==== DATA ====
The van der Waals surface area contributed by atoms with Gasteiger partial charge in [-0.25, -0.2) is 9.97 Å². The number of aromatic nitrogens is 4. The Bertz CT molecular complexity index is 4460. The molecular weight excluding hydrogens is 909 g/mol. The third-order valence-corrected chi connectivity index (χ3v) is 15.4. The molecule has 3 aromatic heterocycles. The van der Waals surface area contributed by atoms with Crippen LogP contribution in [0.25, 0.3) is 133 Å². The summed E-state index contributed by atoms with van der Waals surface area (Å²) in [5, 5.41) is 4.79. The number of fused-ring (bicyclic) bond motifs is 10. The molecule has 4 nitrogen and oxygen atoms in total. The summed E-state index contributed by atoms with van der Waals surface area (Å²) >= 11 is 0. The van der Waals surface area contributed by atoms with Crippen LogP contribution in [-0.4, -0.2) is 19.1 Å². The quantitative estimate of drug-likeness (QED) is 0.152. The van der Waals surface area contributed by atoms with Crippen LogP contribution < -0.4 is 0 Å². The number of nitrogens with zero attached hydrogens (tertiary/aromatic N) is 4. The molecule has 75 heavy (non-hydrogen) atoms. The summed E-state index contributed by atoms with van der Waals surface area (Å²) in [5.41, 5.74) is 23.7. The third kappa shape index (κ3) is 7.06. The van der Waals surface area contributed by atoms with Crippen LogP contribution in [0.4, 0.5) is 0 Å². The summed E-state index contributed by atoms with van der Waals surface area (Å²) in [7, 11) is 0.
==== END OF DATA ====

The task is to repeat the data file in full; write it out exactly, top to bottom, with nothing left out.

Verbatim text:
The van der Waals surface area contributed by atoms with Gasteiger partial charge in [-0.25, -0.2) is 9.97 Å². The number of aromatic nitrogens is 4. The Bertz CT molecular complexity index is 4460. The molecular weight excluding hydrogens is 909 g/mol. The third-order valence-corrected chi connectivity index (χ3v) is 15.4. The molecule has 3 aromatic heterocycles. The van der Waals surface area contributed by atoms with Crippen LogP contribution in [0.25, 0.3) is 133 Å². The summed E-state index contributed by atoms with van der Waals surface area (Å²) in [5, 5.41) is 4.79. The number of fused-ring (bicyclic) bond motifs is 10. The molecule has 4 nitrogen and oxygen atoms in total. The summed E-state index contributed by atoms with van der Waals surface area (Å²) >= 11 is 0. The van der Waals surface area contributed by atoms with Crippen LogP contribution in [-0.4, -0.2) is 19.1 Å². The quantitative estimate of drug-likeness (QED) is 0.152. The van der Waals surface area contributed by atoms with Crippen LogP contribution < -0.4 is 0 Å². The number of nitrogens with zero attached hydrogens (tertiary/aromatic N) is 4. The molecule has 75 heavy (non-hydrogen) atoms. The summed E-state index contributed by atoms with van der Waals surface area (Å²) in [5.41, 5.74) is 23.7. The third kappa shape index (κ3) is 7.06. The van der Waals surface area contributed by atoms with Crippen LogP contribution in [0.4, 0.5) is 0 Å². The summed E-state index contributed by atoms with van der Waals surface area (Å²) in [7, 11) is 0.